Characterization and outcomes of local treatment for primary bladder lymphoma: A population-based cohort analysis

Primary bladder lymphoma (PBL) is rare, representing 0.2% of extranodal lymphoma and less than 1% of all tumors originating in the bladder. Since the initial description of the disease, low-grade mucosa-associated lymphoid tissue (MALT) lymphoma has been reported as the most common subtype while high-grade disease was thought to represent only 20% of the reported cases.

One hundred and ninety five patients with PBL from the Surveillance, Epidemiology, and End Results (SEER) registry from 1998-2010 were reviewed. Tumors were classified as high or low grade based on histologic subtype of lymphoma based on revised European-American Lymphoma classification system. Socio-demographic and clinical variables were reported, as well as survival outcome analyses using the Kaplan-Meier method and log-rank test. Cox proportional hazard analysis was used to generate hazard ratios for risk factors associated with mortality.

Eighty-three patients (42.6%) with low-grade and 112 patients (57.4%) with high-grade bladder lymphoma were studied. There were no differences between the low and high-grade groups for socio-demographic or clinical variables. Median overall survival or patients with low-grade disease was 38 months versus 15 months for patients with high-grade disease (p< 0.001). Analysis demonstrated worse survival outcomes for patients with high-grade disease compared to low-grade disease (p< 0.001). On multivariable analysis, increasing age and high-grade disease were associated with worse disease specific mortality (p< 0.001).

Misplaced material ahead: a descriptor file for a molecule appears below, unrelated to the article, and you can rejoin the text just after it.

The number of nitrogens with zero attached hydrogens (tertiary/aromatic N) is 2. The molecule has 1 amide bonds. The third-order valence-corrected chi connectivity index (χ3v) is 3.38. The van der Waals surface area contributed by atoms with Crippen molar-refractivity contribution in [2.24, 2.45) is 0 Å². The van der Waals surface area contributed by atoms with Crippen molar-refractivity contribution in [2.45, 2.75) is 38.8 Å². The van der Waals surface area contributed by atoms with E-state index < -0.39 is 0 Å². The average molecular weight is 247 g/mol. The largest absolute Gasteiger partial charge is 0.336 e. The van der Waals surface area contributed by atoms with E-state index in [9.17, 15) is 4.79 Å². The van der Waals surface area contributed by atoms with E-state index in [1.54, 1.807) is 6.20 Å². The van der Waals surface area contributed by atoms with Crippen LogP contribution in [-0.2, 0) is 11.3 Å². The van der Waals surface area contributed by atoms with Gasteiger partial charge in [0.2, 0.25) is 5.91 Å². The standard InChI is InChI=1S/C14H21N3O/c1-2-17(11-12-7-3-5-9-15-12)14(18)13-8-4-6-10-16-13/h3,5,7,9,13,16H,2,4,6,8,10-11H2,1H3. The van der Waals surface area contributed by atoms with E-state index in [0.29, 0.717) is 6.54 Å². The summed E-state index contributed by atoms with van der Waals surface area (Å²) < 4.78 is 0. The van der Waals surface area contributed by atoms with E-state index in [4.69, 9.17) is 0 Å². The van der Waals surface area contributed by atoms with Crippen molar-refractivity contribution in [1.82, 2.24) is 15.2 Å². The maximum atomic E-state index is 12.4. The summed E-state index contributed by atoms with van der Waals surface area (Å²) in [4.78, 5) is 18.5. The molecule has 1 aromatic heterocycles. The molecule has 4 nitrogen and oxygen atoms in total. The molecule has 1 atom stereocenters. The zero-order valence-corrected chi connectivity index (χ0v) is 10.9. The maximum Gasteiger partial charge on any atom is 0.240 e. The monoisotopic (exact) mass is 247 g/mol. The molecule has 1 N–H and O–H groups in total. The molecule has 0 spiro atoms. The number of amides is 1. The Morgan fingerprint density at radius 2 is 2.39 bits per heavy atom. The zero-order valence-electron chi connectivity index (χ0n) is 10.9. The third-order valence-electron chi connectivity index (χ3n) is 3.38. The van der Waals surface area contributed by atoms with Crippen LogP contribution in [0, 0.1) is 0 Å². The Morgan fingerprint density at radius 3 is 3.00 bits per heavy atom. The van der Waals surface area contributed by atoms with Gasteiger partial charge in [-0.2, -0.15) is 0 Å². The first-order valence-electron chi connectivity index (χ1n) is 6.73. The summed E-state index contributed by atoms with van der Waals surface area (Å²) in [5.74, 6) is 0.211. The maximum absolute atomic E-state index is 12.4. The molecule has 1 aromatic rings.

Patient with high-grade primary bladder lymphoma had worse survival outcomes compared to those with low-grade disease. While transurethral resection provides tissue for diagnosis, immunotherapy/chemotherapy remains the mainstay of treatment for bladder lymphoma. Consolidation chemotherapy has been recommended in young patients not achieving complete remission with immunotherapy/chemotherapy.

Urology annals. 0000 Jan [Epub]

David P Sellman, W Greg Simpson, Zachary Klaassen, Rita P Jen, John M DiBianco, Lael Reinstatler, Qiang Li, Rabii Madi, Martha K Terris

Department of Surgery, Section of Urology, Medical College of Georgia - Augusta University, Augusta, Georgia, USA.


Newsletter subscription

Free Daily and Weekly newsletters offered by content of interest

The fields of GU Oncology and Urology are rapidly advancing. Sign up today for articles, videos, conference highlights and abstracts from peer-review publications by disease and condition delivered to your inbox and read on the go.